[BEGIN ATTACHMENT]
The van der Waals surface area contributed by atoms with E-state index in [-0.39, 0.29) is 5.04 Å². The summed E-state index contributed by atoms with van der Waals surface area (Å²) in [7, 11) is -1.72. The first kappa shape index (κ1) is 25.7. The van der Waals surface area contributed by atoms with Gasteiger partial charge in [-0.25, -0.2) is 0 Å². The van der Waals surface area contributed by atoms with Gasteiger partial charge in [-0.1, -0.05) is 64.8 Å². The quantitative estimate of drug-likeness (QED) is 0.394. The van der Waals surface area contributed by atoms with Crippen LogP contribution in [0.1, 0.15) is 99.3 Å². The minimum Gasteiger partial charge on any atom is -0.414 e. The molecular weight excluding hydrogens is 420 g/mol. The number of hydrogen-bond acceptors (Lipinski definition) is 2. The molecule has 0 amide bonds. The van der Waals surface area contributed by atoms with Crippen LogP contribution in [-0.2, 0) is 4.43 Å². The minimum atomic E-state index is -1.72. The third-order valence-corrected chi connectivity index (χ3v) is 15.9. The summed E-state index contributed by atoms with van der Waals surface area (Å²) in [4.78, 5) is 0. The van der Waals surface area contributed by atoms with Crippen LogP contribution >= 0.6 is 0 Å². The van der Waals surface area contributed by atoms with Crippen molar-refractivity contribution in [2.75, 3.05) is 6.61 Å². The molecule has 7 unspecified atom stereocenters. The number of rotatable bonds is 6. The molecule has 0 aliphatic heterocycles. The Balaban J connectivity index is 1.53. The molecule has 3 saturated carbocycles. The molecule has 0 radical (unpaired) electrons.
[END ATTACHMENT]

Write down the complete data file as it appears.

The van der Waals surface area contributed by atoms with E-state index in [-0.39, 0.29) is 5.04 Å². The summed E-state index contributed by atoms with van der Waals surface area (Å²) in [7, 11) is -1.72. The first kappa shape index (κ1) is 25.7. The van der Waals surface area contributed by atoms with Gasteiger partial charge in [-0.25, -0.2) is 0 Å². The van der Waals surface area contributed by atoms with Gasteiger partial charge in [-0.1, -0.05) is 64.8 Å². The quantitative estimate of drug-likeness (QED) is 0.394. The van der Waals surface area contributed by atoms with Crippen LogP contribution in [0.1, 0.15) is 99.3 Å². The minimum Gasteiger partial charge on any atom is -0.414 e. The molecular weight excluding hydrogens is 420 g/mol. The number of hydrogen-bond acceptors (Lipinski definition) is 2. The molecule has 0 amide bonds. The van der Waals surface area contributed by atoms with Crippen LogP contribution in [-0.2, 0) is 4.43 Å². The minimum atomic E-state index is -1.72. The third-order valence-corrected chi connectivity index (χ3v) is 15.9. The summed E-state index contributed by atoms with van der Waals surface area (Å²) in [4.78, 5) is 0. The van der Waals surface area contributed by atoms with Crippen LogP contribution >= 0.6 is 0 Å². The van der Waals surface area contributed by atoms with Crippen molar-refractivity contribution in [2.75, 3.05) is 6.61 Å². The molecule has 7 unspecified atom stereocenters. The number of rotatable bonds is 6. The molecule has 0 aliphatic heterocycles. The Balaban J connectivity index is 1.53. The molecule has 3 saturated carbocycles. The molecule has 0 radical (unpaired) electrons.